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About the Series

Global IR is the idea of a more inclusive and pluralistic approach to international studies—an attempt to expand and enrich IR by accounting for the ideas and agency of the vast majority of humankind. The world is bigger than the West, and a truly Global IR would include international relations and area/regional studies from a multi-thematic and multi-disciplinary perspective. It would incorporate into the curriculum the diversity that exists in our world, including issues related to race, gender, and postcolonial/decolonial identity. SIS is taking a leadership role in the movement toward Global IR through events, co-organized by SIS professors Amitav Acharya and Patrick Thaddeus Jackson, that encourage scholars in the field to build connections, consensus, and momentum.

Past Event Summaries

Opening Remarks by Christine BN Chin, SIS Dean

Dean Chin explains in her opening remarks that SIS’s Global IR Dialogues is a new initiative to rethink and redefine international relations (IR) for the twenty-first century. International relations, like much of social sciences and humanities, has been dominated by Western narratives, ideas, and institutions. One key element of Global IR is to recognize the histories, ideas, practices, and contributions of societies and actors that have been neglected or marginalized in the existing IR literature. She says that SIS is not only one of the largest schools of its kind, but it also draws in students, faculty, and staff from all parts of the world. With the emergence of other nations and regions and the growing demand for a level playing field among peoples of different races, genders, and cultures, it is imperative for the SIS community to step up its teaching, research, and networking activities to reflect the new realities of the world. Dean Chin explains that these Global IR Dialogues will advance SIS’s core strengths and mission, building a worldwide community of scholars and practitioners that combine academic excellence with respect for diversity.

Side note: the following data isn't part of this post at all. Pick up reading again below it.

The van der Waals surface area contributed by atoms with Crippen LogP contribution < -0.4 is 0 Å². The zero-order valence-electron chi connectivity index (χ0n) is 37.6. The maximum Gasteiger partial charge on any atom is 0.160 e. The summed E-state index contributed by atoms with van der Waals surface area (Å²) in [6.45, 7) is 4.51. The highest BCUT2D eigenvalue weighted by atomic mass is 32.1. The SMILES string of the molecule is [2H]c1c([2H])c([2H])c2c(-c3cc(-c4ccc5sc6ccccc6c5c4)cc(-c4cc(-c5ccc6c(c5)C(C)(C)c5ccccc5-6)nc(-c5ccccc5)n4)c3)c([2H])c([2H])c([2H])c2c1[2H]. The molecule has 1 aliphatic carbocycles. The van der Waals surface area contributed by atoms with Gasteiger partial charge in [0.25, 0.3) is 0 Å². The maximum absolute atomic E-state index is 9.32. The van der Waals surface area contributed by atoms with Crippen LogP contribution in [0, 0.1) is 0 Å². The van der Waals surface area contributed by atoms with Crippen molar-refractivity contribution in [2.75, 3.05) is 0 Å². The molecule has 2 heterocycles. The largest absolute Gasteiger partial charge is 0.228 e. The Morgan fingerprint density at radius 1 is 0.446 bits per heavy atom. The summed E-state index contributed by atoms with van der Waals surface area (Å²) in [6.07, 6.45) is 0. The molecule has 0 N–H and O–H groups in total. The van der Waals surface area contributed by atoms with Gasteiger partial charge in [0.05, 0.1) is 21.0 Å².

Part I Moderated by SIS professor Amitav Acharya. Panelists: Cynthia Enloe, professor, Clark University; and Michael Barnett, professor, George Washington University

Acharya explains in his opening remarks the purpose of the Global IR Dialogues and the use of the terms “Global” and “IR” before introducing the panelists and opening up the dialogue. Barnett begins his presentation by offering his views of Global IR, including his observations of how some in the traditional US-EU IR community look at Global IR as a politics movement and the internationalization of IR. To set up discussion, he then questions what Global IR fully represents and stands for, the purpose of Global IR, the limits of Global IR, and if the tension in Global IR is really about the “West versus the rest.” Enloe begins her opening presentation with her opinions regarding the Western focus of IR and about country specificities in published titles of research articles, and then she discusses how she builds her syllabi and teaches more nuanced and engaging IR courses. During the panelist dialogue, Acharya, Barnett, and Enloe further discuss the purpose of Global IR, Eurocentric bias, ethnocentrism, and the importance of bottom-up research in IR. The panel then answers audience questions on Global IR versus other post Eurocentric approaches and the use of the terms of "Western” and “non-Western" in IR.  

Part IIModerated by SIS professor Patrick Thaddeus Jackson. Panelists: Fernanda Barasuol, professor, Universidade do Vale do Taquari (Univates); and Antje Wiener, professor, University of Hamburg

In his opening remarks, Jackson invites us to question where IR has not been sufficiently global. Wiener begins by sharing details about her teaching, theorizing, and research; discussing diversity in publishing; and talking about the effects of the COVID-19 pandemic, which has allowed us to hear more from different regional perspectives and to connect in a new way. With a perspective from the Global South, Barasuol discusses how the changes in the world order affect IR, talks about the existing hierarchies in teaching and publishing, and questions who gets to participate in conversations about academia and scholarship in both the Global North and the Global South. Jackson, Wiener, and Barasuol then further discuss hierarchy in academia, social contracts and climate change, publishing, and the purpose of academic work in Global IR. The panel then answers audience questions on manifesting Global IR on syllabi and the existing IR theories that are “tested.” Jackson ends the discussion by explaining why we must look at IR not just as an intellectual movement but as a sociological construction.